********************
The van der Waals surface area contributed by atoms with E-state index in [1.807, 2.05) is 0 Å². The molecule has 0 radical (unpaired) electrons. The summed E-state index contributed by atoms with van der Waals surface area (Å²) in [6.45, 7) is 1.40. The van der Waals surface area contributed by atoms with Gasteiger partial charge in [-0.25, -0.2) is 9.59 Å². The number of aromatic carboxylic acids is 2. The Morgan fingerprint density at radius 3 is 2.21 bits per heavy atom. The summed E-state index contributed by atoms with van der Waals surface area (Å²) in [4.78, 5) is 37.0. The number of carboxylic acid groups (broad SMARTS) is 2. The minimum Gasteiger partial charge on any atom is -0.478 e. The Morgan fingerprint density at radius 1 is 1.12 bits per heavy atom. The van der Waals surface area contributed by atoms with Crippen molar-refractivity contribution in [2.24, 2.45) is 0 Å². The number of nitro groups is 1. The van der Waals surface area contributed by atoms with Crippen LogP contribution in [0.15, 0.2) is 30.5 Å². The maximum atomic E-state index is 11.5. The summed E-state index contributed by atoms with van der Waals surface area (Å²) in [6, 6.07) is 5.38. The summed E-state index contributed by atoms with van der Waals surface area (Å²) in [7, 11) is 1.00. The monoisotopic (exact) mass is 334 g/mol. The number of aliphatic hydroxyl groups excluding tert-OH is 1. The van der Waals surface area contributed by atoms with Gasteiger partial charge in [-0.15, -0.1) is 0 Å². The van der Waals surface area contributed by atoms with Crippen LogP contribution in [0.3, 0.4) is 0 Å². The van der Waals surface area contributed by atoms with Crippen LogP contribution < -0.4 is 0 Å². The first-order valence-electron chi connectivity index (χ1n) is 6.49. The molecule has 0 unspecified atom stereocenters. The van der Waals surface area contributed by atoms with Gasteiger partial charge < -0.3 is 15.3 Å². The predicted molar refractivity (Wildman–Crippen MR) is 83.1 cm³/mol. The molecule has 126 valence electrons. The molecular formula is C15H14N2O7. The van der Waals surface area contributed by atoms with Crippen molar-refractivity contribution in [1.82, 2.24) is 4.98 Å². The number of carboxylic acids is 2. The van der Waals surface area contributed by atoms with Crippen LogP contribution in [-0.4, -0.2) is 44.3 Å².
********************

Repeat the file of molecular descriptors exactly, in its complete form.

The van der Waals surface area contributed by atoms with E-state index in [1.807, 2.05) is 0 Å². The molecule has 0 radical (unpaired) electrons. The summed E-state index contributed by atoms with van der Waals surface area (Å²) in [6.45, 7) is 1.40. The van der Waals surface area contributed by atoms with Gasteiger partial charge in [-0.25, -0.2) is 9.59 Å². The number of aromatic carboxylic acids is 2. The Morgan fingerprint density at radius 3 is 2.21 bits per heavy atom. The summed E-state index contributed by atoms with van der Waals surface area (Å²) in [4.78, 5) is 37.0. The number of carboxylic acid groups (broad SMARTS) is 2. The minimum Gasteiger partial charge on any atom is -0.478 e. The Morgan fingerprint density at radius 1 is 1.12 bits per heavy atom. The van der Waals surface area contributed by atoms with Crippen molar-refractivity contribution in [2.24, 2.45) is 0 Å². The number of nitro groups is 1. The van der Waals surface area contributed by atoms with Crippen LogP contribution in [0.15, 0.2) is 30.5 Å². The maximum atomic E-state index is 11.5. The summed E-state index contributed by atoms with van der Waals surface area (Å²) in [6, 6.07) is 5.38. The summed E-state index contributed by atoms with van der Waals surface area (Å²) in [7, 11) is 1.00. The monoisotopic (exact) mass is 334 g/mol. The number of aliphatic hydroxyl groups excluding tert-OH is 1. The van der Waals surface area contributed by atoms with Gasteiger partial charge in [-0.15, -0.1) is 0 Å². The van der Waals surface area contributed by atoms with Crippen LogP contribution in [0.3, 0.4) is 0 Å². The van der Waals surface area contributed by atoms with Crippen LogP contribution < -0.4 is 0 Å². The first-order valence-electron chi connectivity index (χ1n) is 6.49. The molecule has 0 unspecified atom stereocenters. The van der Waals surface area contributed by atoms with Gasteiger partial charge < -0.3 is 15.3 Å². The predicted molar refractivity (Wildman–Crippen MR) is 83.1 cm³/mol. The molecule has 126 valence electrons. The molecular formula is C15H14N2O7. The van der Waals surface area contributed by atoms with Crippen molar-refractivity contribution in [1.82, 2.24) is 4.98 Å². The number of carboxylic acids is 2. The van der Waals surface area contributed by atoms with Crippen LogP contribution in [-0.4, -0.2) is 44.3 Å².